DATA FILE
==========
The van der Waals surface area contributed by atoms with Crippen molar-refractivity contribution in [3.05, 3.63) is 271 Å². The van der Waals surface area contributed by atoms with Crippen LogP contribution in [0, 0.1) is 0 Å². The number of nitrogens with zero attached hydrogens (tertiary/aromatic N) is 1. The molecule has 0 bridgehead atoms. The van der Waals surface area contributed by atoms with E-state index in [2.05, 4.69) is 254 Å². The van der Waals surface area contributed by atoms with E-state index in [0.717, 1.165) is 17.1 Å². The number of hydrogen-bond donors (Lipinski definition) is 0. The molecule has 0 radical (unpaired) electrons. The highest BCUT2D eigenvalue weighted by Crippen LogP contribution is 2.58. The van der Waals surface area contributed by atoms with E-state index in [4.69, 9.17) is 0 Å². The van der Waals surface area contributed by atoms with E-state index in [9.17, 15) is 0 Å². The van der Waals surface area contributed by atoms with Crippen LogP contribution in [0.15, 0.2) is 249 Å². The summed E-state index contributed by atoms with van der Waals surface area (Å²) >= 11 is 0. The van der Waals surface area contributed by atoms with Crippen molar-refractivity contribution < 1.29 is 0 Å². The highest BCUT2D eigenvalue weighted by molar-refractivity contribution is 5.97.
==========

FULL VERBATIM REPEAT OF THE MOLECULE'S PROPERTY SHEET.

The van der Waals surface area contributed by atoms with Crippen molar-refractivity contribution in [3.05, 3.63) is 271 Å². The van der Waals surface area contributed by atoms with Crippen LogP contribution in [0, 0.1) is 0 Å². The number of nitrogens with zero attached hydrogens (tertiary/aromatic N) is 1. The molecule has 0 bridgehead atoms. The van der Waals surface area contributed by atoms with E-state index in [2.05, 4.69) is 254 Å². The van der Waals surface area contributed by atoms with E-state index in [0.717, 1.165) is 17.1 Å². The number of hydrogen-bond donors (Lipinski definition) is 0. The molecule has 0 radical (unpaired) electrons. The highest BCUT2D eigenvalue weighted by Crippen LogP contribution is 2.58. The van der Waals surface area contributed by atoms with E-state index in [4.69, 9.17) is 0 Å². The van der Waals surface area contributed by atoms with E-state index in [9.17, 15) is 0 Å². The van der Waals surface area contributed by atoms with Crippen LogP contribution in [0.15, 0.2) is 249 Å². The summed E-state index contributed by atoms with van der Waals surface area (Å²) >= 11 is 0. The van der Waals surface area contributed by atoms with Crippen molar-refractivity contribution < 1.29 is 0 Å². The highest BCUT2D eigenvalue weighted by molar-refractivity contribution is 5.97.